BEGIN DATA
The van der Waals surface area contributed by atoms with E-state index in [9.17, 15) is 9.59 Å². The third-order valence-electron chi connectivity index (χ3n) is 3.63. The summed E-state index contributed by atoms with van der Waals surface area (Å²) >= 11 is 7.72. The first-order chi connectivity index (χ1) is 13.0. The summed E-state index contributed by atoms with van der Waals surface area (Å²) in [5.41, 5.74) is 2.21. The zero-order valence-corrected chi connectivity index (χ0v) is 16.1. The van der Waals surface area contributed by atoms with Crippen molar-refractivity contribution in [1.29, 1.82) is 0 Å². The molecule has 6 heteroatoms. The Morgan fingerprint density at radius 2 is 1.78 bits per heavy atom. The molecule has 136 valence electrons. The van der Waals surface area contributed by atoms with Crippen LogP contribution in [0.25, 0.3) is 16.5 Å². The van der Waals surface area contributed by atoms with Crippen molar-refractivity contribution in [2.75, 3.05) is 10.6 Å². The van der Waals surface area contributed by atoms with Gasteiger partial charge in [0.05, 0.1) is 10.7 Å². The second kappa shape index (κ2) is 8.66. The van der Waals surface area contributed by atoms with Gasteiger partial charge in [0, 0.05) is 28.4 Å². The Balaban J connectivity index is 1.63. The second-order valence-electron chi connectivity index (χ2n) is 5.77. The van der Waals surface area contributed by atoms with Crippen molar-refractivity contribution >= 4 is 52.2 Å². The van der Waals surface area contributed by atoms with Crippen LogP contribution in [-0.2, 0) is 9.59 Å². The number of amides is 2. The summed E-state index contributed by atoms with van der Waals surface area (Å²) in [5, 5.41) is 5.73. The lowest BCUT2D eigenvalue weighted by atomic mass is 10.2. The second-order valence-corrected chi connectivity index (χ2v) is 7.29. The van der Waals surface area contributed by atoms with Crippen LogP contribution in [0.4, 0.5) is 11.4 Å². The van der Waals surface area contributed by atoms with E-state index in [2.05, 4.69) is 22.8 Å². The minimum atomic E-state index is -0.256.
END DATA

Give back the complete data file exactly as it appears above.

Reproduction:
The van der Waals surface area contributed by atoms with E-state index in [9.17, 15) is 9.59 Å². The third-order valence-electron chi connectivity index (χ3n) is 3.63. The summed E-state index contributed by atoms with van der Waals surface area (Å²) >= 11 is 7.72. The first-order chi connectivity index (χ1) is 13.0. The summed E-state index contributed by atoms with van der Waals surface area (Å²) in [5.41, 5.74) is 2.21. The zero-order valence-corrected chi connectivity index (χ0v) is 16.1. The van der Waals surface area contributed by atoms with Crippen molar-refractivity contribution in [1.29, 1.82) is 0 Å². The molecule has 6 heteroatoms. The Morgan fingerprint density at radius 2 is 1.78 bits per heavy atom. The molecule has 136 valence electrons. The van der Waals surface area contributed by atoms with Crippen LogP contribution in [0.25, 0.3) is 16.5 Å². The van der Waals surface area contributed by atoms with Crippen molar-refractivity contribution in [2.75, 3.05) is 10.6 Å². The van der Waals surface area contributed by atoms with Gasteiger partial charge in [0.05, 0.1) is 10.7 Å². The second kappa shape index (κ2) is 8.66. The van der Waals surface area contributed by atoms with Gasteiger partial charge in [0, 0.05) is 28.4 Å². The Balaban J connectivity index is 1.63. The second-order valence-electron chi connectivity index (χ2n) is 5.77. The van der Waals surface area contributed by atoms with Crippen molar-refractivity contribution >= 4 is 52.2 Å². The van der Waals surface area contributed by atoms with Crippen LogP contribution in [-0.2, 0) is 9.59 Å². The number of amides is 2. The summed E-state index contributed by atoms with van der Waals surface area (Å²) in [5, 5.41) is 5.73. The lowest BCUT2D eigenvalue weighted by atomic mass is 10.2. The second-order valence-corrected chi connectivity index (χ2v) is 7.29. The van der Waals surface area contributed by atoms with Crippen LogP contribution in [0.4, 0.5) is 11.4 Å². The van der Waals surface area contributed by atoms with E-state index in [2.05, 4.69) is 22.8 Å². The minimum atomic E-state index is -0.256.